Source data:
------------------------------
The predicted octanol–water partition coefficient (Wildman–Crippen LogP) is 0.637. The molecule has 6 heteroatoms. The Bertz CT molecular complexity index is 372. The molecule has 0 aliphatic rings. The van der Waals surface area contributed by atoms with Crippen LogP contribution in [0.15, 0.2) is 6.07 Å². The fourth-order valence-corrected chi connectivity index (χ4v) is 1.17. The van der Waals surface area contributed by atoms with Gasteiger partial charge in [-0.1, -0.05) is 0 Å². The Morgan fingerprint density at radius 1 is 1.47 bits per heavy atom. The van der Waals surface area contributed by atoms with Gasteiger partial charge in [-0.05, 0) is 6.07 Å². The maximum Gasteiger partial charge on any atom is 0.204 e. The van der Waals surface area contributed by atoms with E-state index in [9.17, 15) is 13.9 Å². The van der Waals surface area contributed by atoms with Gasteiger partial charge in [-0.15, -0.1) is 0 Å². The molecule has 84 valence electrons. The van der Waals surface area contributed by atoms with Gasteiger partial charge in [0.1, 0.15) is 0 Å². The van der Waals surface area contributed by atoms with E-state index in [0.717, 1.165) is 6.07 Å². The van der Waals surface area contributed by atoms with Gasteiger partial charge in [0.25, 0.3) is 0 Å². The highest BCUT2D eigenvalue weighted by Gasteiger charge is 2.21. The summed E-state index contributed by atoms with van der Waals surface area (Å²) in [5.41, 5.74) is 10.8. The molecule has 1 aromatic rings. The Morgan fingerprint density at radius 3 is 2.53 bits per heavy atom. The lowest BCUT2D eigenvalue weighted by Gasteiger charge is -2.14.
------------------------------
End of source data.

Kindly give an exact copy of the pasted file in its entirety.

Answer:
The predicted octanol–water partition coefficient (Wildman–Crippen LogP) is 0.637. The molecule has 6 heteroatoms. The Bertz CT molecular complexity index is 372. The molecule has 0 aliphatic rings. The van der Waals surface area contributed by atoms with Crippen LogP contribution in [0.15, 0.2) is 6.07 Å². The fourth-order valence-corrected chi connectivity index (χ4v) is 1.17. The van der Waals surface area contributed by atoms with Gasteiger partial charge in [-0.1, -0.05) is 0 Å². The Morgan fingerprint density at radius 1 is 1.47 bits per heavy atom. The van der Waals surface area contributed by atoms with Gasteiger partial charge in [-0.05, 0) is 6.07 Å². The maximum Gasteiger partial charge on any atom is 0.204 e. The van der Waals surface area contributed by atoms with E-state index in [9.17, 15) is 13.9 Å². The van der Waals surface area contributed by atoms with Gasteiger partial charge in [-0.15, -0.1) is 0 Å². The molecule has 84 valence electrons. The van der Waals surface area contributed by atoms with Gasteiger partial charge in [0.1, 0.15) is 0 Å². The van der Waals surface area contributed by atoms with E-state index in [0.717, 1.165) is 6.07 Å². The van der Waals surface area contributed by atoms with Gasteiger partial charge in [0.25, 0.3) is 0 Å². The highest BCUT2D eigenvalue weighted by Gasteiger charge is 2.21. The summed E-state index contributed by atoms with van der Waals surface area (Å²) in [5.41, 5.74) is 10.8. The molecule has 1 aromatic rings. The Morgan fingerprint density at radius 3 is 2.53 bits per heavy atom. The lowest BCUT2D eigenvalue weighted by Gasteiger charge is -2.14.